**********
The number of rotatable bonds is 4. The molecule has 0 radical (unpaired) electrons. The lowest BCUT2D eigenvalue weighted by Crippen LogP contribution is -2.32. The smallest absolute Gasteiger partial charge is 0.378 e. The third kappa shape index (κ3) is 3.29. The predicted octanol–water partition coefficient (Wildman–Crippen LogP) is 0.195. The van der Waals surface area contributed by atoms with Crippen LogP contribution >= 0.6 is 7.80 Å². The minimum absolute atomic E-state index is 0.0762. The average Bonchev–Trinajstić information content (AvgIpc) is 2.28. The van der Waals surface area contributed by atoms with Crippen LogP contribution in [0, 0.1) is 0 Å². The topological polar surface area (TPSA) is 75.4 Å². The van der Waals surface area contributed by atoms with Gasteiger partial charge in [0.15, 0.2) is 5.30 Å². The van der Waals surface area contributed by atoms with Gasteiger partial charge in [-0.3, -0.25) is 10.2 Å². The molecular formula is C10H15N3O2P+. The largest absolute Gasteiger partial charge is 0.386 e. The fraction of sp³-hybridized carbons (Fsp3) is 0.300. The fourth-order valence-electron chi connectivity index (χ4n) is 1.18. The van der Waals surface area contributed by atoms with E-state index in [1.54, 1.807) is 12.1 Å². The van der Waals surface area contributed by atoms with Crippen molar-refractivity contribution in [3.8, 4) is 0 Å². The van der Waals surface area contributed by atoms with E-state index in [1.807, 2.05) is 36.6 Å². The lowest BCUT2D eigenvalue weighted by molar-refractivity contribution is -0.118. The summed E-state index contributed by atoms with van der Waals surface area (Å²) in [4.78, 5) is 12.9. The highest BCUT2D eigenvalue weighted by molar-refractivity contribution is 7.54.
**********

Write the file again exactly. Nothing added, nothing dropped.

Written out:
The number of rotatable bonds is 4. The molecule has 0 radical (unpaired) electrons. The lowest BCUT2D eigenvalue weighted by Crippen LogP contribution is -2.32. The smallest absolute Gasteiger partial charge is 0.378 e. The third kappa shape index (κ3) is 3.29. The predicted octanol–water partition coefficient (Wildman–Crippen LogP) is 0.195. The van der Waals surface area contributed by atoms with Crippen LogP contribution >= 0.6 is 7.80 Å². The minimum absolute atomic E-state index is 0.0762. The average Bonchev–Trinajstić information content (AvgIpc) is 2.28. The van der Waals surface area contributed by atoms with Crippen LogP contribution in [0, 0.1) is 0 Å². The topological polar surface area (TPSA) is 75.4 Å². The van der Waals surface area contributed by atoms with Gasteiger partial charge in [0.15, 0.2) is 5.30 Å². The van der Waals surface area contributed by atoms with Gasteiger partial charge in [-0.3, -0.25) is 10.2 Å². The molecular formula is C10H15N3O2P+. The largest absolute Gasteiger partial charge is 0.386 e. The fraction of sp³-hybridized carbons (Fsp3) is 0.300. The fourth-order valence-electron chi connectivity index (χ4n) is 1.18. The van der Waals surface area contributed by atoms with E-state index in [1.54, 1.807) is 12.1 Å². The van der Waals surface area contributed by atoms with Crippen molar-refractivity contribution in [3.8, 4) is 0 Å². The van der Waals surface area contributed by atoms with E-state index in [1.807, 2.05) is 36.6 Å². The lowest BCUT2D eigenvalue weighted by molar-refractivity contribution is -0.118. The summed E-state index contributed by atoms with van der Waals surface area (Å²) in [4.78, 5) is 12.9. The highest BCUT2D eigenvalue weighted by molar-refractivity contribution is 7.54.